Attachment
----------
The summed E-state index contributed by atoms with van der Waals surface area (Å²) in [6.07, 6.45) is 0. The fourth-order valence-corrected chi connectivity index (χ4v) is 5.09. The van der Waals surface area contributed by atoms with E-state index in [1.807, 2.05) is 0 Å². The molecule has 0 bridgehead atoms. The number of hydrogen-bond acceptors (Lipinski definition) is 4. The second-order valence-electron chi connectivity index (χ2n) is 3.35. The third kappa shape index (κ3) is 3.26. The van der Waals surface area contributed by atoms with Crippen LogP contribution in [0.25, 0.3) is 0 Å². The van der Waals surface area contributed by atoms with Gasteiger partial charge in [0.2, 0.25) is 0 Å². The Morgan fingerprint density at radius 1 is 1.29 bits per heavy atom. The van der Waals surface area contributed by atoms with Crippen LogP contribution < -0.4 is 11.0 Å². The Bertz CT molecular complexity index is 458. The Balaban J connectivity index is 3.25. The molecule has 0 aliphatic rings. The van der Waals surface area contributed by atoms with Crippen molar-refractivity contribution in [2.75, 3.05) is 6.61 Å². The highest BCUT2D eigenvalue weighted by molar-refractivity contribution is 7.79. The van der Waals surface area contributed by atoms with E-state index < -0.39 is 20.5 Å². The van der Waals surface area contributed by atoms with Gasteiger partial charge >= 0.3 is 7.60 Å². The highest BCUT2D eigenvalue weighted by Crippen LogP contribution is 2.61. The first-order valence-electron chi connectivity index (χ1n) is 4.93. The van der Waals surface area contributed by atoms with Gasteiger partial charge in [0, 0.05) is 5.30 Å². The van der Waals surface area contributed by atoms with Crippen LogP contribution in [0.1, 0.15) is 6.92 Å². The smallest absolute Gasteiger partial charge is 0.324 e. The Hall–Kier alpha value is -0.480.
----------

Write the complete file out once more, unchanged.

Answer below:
The summed E-state index contributed by atoms with van der Waals surface area (Å²) in [6.07, 6.45) is 0. The fourth-order valence-corrected chi connectivity index (χ4v) is 5.09. The van der Waals surface area contributed by atoms with E-state index in [1.807, 2.05) is 0 Å². The molecule has 0 bridgehead atoms. The number of hydrogen-bond acceptors (Lipinski definition) is 4. The second-order valence-electron chi connectivity index (χ2n) is 3.35. The third kappa shape index (κ3) is 3.26. The van der Waals surface area contributed by atoms with Crippen LogP contribution in [0.25, 0.3) is 0 Å². The van der Waals surface area contributed by atoms with Gasteiger partial charge in [0.2, 0.25) is 0 Å². The Morgan fingerprint density at radius 1 is 1.29 bits per heavy atom. The van der Waals surface area contributed by atoms with Crippen LogP contribution < -0.4 is 11.0 Å². The Bertz CT molecular complexity index is 458. The Balaban J connectivity index is 3.25. The molecule has 0 aliphatic rings. The van der Waals surface area contributed by atoms with Crippen molar-refractivity contribution in [2.75, 3.05) is 6.61 Å². The highest BCUT2D eigenvalue weighted by molar-refractivity contribution is 7.79. The van der Waals surface area contributed by atoms with E-state index < -0.39 is 20.5 Å². The van der Waals surface area contributed by atoms with Gasteiger partial charge >= 0.3 is 7.60 Å². The highest BCUT2D eigenvalue weighted by Crippen LogP contribution is 2.61. The first-order valence-electron chi connectivity index (χ1n) is 4.93. The van der Waals surface area contributed by atoms with Gasteiger partial charge in [0, 0.05) is 5.30 Å². The van der Waals surface area contributed by atoms with Crippen LogP contribution in [0.1, 0.15) is 6.92 Å². The smallest absolute Gasteiger partial charge is 0.324 e. The Hall–Kier alpha value is -0.480.